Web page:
Question #1: My rosebushes had yellow spotted leaves last Fall so I cut them all down to the ground. Now one has started to grow back and looks healthy so far. Should I leave it alone and see what happens? Is it possible for the regrowth to be healthy?
Question #2: I have bag worms in a Bradford pear tree. What can I do to kill them and prevent them from coming back?
Totally Non-Green Thumb
Hardiness Zone: 5b
By lah34a from Missouri
When you said spotted, it makes me think of "black spot". Remove ALL of the old leaves, even the ones on the ground.
I often use a 5 in 1 spray that I buy from Wal-Mart, and it works great, and covers more than one rose disease.
My sister in law uses I think sulfur in a spray bottle. I could be wrong on her spray bottle, but her's is much cheaper, and I'll be using it this year. Sorry, I can't help you with the pear tree.
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Hardiness Zone: 7a
Ann from MA
I agree with Elaine (in the feedback forum below). It sounds like your roses have experienced a fungal disease called Black Spot. Black Spot is a serious, but controllable, disease commonly seen in floribundas, hybrid teas, and grandifloras. For whatever reason, shrub roses don't seem to be affected by it as much.
Black Spot is caused by fungal spores and typically occurs during warm, moist conditions when rainwater splashes the spores up onto the foliage from the ground. Black spots and yellow patches appear on the leaves, which then shrivel up and fall off. If left untreated, a rose bush can quickly lose all of its leaves.
To treat roses with Black Spot, remove any visibly infected leaves and throw them into the garbage. Composting is not recommended, as fungal spores can remain dormant for long periods. Fallen leaves lying under the plant should also be cleaned up and disposed of in the same way. To prevent Black Spot from spreading to more leaves, dissolve 1 teaspoon of baking soda in 1 quart of water and spray the infected plants thoroughly. Severe infections can also be controlled with sulfur, which is readily available at garden centers.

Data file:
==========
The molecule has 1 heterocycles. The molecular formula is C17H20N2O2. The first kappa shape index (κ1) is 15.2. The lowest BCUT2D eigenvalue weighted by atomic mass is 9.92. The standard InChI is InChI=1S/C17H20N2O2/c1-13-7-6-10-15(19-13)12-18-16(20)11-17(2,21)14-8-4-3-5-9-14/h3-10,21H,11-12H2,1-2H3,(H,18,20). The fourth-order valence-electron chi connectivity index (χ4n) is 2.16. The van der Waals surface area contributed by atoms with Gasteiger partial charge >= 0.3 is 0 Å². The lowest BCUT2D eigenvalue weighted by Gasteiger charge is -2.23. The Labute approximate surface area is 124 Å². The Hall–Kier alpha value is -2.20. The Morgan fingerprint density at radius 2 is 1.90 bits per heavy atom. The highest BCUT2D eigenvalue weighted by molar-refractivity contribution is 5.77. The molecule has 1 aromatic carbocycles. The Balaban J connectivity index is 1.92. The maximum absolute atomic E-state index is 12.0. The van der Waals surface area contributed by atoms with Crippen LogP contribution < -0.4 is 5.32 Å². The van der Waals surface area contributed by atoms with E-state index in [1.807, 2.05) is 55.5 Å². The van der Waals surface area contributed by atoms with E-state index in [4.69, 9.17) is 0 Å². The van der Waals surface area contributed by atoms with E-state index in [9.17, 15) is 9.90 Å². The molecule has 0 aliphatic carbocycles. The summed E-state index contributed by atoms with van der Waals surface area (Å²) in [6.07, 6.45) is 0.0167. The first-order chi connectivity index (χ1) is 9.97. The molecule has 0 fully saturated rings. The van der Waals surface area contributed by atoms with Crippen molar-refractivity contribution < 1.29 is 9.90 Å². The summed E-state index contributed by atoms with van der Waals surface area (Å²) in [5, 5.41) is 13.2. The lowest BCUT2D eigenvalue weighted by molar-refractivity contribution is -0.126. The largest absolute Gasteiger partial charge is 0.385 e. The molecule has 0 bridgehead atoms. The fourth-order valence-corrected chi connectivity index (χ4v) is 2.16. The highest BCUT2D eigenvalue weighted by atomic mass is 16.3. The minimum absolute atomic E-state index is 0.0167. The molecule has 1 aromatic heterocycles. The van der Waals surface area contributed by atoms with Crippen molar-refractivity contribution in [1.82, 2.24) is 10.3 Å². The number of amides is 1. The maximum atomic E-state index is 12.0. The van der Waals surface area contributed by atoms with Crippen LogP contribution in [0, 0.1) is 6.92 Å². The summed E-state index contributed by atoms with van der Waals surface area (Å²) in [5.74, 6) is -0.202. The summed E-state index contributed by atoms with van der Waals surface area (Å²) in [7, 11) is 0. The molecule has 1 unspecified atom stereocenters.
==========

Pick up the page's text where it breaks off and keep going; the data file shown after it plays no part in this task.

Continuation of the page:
You can't control the rain, but you can help control the spread of Black Spot by mulching around your roses to help prevent water from splashing the plants. Water your roses as early as possible in the day so leaves have time to dry, or avoid wetting the foliage altogether by watering from below.
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Ann, do they also have black spots on the yellow leaves? If they do, you have blackspot. There are several remedies. First of all, pick off all the yellow leaves and discard but not in a compost pile. They are diseased and you do not want them in there. Any that fall on the ground, pick them up and dispose of them. Then mix 1/2 skim milk and 1/2 water and spray them really good. You should do this about every three weeks as a preventive measure.
Also, I use cornmeal around mine. Just sprinkle it on ground and water it in. Maybe 1/2 cup per bush. Why this works I do not know, but it does. Good luck. Get at it right away so you do not lose all your leaves. It will not kill your plant by the way, just makes it look bad. (07/02/2008)
Another reason leaves can suddenly turn yellow is a lack of magnesium. Diluting some Epson Salts in water and spraying over them will help. (01/21/2009)
By Cathy from Townsville, QLD